Clinton Global Initiative Press Center - Press Releases. Contact: email@example.com Nearly 300 Commitments Expected To Be Made At 2010 Annual Meeting, More Than Ever Before; President Clinton Announces New Commitments Focused on Disaster Relief and Long Term Recovery in Haiti, Pakistan, and the Gulf Coast New York, N.Y. – President Bill Clinton opened the 2010 Annual Meeting of the Clinton Global Initiative (CGI) this morning at an opening plenary session that framed the discussions that will take place in the coming days and outlined opportunities for CGI members to take action to improve the lives of people around the world.
President Clinton announced that 67 current and former heads of state, more than 600 business leaders, and more than 500 leaders from NGOs and philanthropic organizations are attending CGI’s sixth Annual Meeting. Over the course of the week, these CGI members will make new connections, share insights and ideas, and forge partnerships that will strengthen their work for years to come.
ACS Energy Advisors LLC. Works Progress Administration. Typical sign on a WPA project Employment and Activities poster for the WPA's Federal Art Project, 1936 The Works Progress Administration (renamed in 1939 as the Work Projects Administration; WPA) was the largest and most ambitious New Deal agency, employing millions of unemployed people (mostly unskilled men) to carry out public works projects, including the construction of public buildings and roads.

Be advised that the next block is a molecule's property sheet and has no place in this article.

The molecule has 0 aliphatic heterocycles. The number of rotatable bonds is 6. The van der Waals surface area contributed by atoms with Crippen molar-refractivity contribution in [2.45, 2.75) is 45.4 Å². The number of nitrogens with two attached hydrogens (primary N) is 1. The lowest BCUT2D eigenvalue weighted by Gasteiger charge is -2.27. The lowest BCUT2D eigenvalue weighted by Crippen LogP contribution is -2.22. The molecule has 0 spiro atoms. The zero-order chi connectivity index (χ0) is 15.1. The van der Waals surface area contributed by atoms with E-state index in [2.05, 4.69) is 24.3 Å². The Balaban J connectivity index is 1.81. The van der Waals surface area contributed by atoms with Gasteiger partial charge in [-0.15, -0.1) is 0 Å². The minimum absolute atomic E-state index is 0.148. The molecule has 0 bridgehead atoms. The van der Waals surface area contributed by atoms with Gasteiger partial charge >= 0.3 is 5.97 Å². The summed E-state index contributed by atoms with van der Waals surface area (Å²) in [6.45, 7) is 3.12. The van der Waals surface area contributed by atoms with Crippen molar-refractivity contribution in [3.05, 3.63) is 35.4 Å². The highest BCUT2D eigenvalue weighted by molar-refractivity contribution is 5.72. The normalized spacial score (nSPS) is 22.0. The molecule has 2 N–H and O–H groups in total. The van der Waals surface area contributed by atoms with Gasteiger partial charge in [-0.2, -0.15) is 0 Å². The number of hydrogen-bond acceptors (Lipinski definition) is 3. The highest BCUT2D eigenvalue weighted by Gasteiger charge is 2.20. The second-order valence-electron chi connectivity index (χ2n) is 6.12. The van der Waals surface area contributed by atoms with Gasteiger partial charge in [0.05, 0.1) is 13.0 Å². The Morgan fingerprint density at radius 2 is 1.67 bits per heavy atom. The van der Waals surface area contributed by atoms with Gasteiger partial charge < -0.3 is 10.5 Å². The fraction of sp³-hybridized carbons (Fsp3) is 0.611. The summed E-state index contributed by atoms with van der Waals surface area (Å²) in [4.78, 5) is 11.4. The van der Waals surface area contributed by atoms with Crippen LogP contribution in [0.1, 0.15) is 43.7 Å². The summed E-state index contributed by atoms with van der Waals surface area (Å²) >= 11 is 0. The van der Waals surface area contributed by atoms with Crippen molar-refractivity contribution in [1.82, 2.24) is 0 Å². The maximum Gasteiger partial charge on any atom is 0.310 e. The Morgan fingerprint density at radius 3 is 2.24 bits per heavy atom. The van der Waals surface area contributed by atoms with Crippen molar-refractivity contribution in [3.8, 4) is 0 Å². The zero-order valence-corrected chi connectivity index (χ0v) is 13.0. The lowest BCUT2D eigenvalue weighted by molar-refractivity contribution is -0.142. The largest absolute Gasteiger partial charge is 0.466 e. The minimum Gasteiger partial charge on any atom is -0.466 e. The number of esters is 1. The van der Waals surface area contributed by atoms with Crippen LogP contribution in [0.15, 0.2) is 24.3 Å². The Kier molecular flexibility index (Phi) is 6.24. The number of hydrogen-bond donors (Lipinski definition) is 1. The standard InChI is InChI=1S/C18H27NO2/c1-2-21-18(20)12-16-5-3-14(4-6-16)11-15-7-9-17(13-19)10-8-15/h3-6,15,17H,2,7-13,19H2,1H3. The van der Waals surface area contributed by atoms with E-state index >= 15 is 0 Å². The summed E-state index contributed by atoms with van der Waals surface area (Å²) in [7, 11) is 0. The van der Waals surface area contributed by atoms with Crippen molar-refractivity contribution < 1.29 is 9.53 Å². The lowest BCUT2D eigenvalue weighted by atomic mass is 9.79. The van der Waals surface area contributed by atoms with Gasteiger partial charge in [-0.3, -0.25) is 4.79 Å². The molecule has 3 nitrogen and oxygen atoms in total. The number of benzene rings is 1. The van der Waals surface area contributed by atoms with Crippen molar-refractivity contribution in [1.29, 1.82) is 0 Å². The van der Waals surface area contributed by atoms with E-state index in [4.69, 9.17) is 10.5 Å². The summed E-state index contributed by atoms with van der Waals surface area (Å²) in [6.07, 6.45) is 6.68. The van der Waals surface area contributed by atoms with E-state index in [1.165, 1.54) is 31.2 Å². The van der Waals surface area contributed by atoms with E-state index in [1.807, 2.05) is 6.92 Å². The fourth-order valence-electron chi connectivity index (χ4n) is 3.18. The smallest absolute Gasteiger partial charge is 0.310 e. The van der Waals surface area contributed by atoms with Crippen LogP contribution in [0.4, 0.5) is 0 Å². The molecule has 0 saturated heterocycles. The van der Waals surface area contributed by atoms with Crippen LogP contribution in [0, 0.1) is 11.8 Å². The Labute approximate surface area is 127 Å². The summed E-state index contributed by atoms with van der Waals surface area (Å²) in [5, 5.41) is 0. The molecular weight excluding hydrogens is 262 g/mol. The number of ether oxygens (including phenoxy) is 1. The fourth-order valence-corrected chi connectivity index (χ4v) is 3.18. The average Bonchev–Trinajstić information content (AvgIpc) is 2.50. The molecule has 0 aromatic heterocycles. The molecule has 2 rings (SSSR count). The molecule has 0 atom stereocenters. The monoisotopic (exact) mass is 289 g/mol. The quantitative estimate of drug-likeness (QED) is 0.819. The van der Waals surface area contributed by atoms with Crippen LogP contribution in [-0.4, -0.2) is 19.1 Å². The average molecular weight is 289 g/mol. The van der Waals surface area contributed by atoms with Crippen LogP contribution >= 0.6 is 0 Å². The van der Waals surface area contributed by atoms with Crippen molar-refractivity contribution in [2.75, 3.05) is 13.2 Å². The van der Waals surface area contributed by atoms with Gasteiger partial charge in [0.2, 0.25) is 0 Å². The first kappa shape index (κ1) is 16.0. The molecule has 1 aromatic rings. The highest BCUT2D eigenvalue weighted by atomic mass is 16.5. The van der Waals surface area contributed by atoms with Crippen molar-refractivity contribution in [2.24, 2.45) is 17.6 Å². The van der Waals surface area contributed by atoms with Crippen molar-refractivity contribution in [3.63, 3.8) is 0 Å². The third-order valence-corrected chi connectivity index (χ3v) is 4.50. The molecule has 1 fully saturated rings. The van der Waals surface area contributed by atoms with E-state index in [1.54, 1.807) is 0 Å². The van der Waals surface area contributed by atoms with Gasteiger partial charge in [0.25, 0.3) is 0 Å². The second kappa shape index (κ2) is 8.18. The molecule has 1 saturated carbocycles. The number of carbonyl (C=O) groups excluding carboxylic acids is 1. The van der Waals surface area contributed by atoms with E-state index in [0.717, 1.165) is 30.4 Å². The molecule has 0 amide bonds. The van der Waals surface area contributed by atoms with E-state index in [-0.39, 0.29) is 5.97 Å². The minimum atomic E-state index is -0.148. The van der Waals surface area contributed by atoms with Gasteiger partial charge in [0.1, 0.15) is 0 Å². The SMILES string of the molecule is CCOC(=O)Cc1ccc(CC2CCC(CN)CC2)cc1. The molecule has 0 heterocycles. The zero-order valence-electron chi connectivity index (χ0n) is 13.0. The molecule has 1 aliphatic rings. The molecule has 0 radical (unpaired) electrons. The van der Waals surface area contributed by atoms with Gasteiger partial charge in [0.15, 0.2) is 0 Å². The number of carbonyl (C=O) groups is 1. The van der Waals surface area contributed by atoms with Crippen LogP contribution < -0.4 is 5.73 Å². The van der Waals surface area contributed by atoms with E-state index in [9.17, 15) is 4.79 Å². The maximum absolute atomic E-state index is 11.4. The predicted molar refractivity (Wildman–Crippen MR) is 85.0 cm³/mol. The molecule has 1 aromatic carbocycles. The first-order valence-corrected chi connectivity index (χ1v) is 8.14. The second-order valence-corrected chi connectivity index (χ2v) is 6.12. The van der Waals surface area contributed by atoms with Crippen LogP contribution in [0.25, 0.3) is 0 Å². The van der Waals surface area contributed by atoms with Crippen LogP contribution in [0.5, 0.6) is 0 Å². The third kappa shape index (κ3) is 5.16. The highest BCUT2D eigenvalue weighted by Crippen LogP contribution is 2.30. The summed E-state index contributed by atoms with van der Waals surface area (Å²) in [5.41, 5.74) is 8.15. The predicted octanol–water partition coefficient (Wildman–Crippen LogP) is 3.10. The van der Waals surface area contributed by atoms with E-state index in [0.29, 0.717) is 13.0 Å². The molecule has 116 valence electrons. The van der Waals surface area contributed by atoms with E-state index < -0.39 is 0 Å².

In much smaller but more famous projects the WPA employed musicians, artists, writers, actors and directors in large arts, drama, media, and literacy projects. Almost every community in the United States had a new park, bridge or school constructed by the agency. The WPA's initial appropriation in 1935 was for $4.9 billion (about 6.7 percent of the 1935 GDP), and in total it spent $13.4 billion. At its peak in 1938, it provided paid jobs for three million unemployed men and women, as well as youth in a separate division, the National Youth Administration. Enacting the WPA Collegetrack.org. Laurene Powell. Laurene Powell Jobs (born November 6, 1963) is an American business executive and the founder of Emerson Collective, which advocates for policies concerning education and immigration reform, social justice, and environmental conservation. She is also co-founder and President of the Board of College Track, which prepares disadvantaged high school students for college. Powell Jobs resides in Palo Alto, California with her three children. She is the widow of Steve Jobs, co-founder and former CEO of Apple Inc.
She controls the Steven P. Jobs Trust, now known as the Laurene Powell Jobs Trust, which owns around 130 to 140 million shares of stock or between 7 and 8 percent stake as the largest shareholder in The Walt Disney Company. Early life and career Steve Jobs’ Death On October 5, 2011, Powell Jobs’ husband, Steve Jobs, succumbed to pancreatic cancer at the age of 56. Powell Jobs inherited the Steven P. Philanthropy References Carlos Watson (journalist) Carlos Watson (born September 29, 1969) is a journalist, businessman, and television host.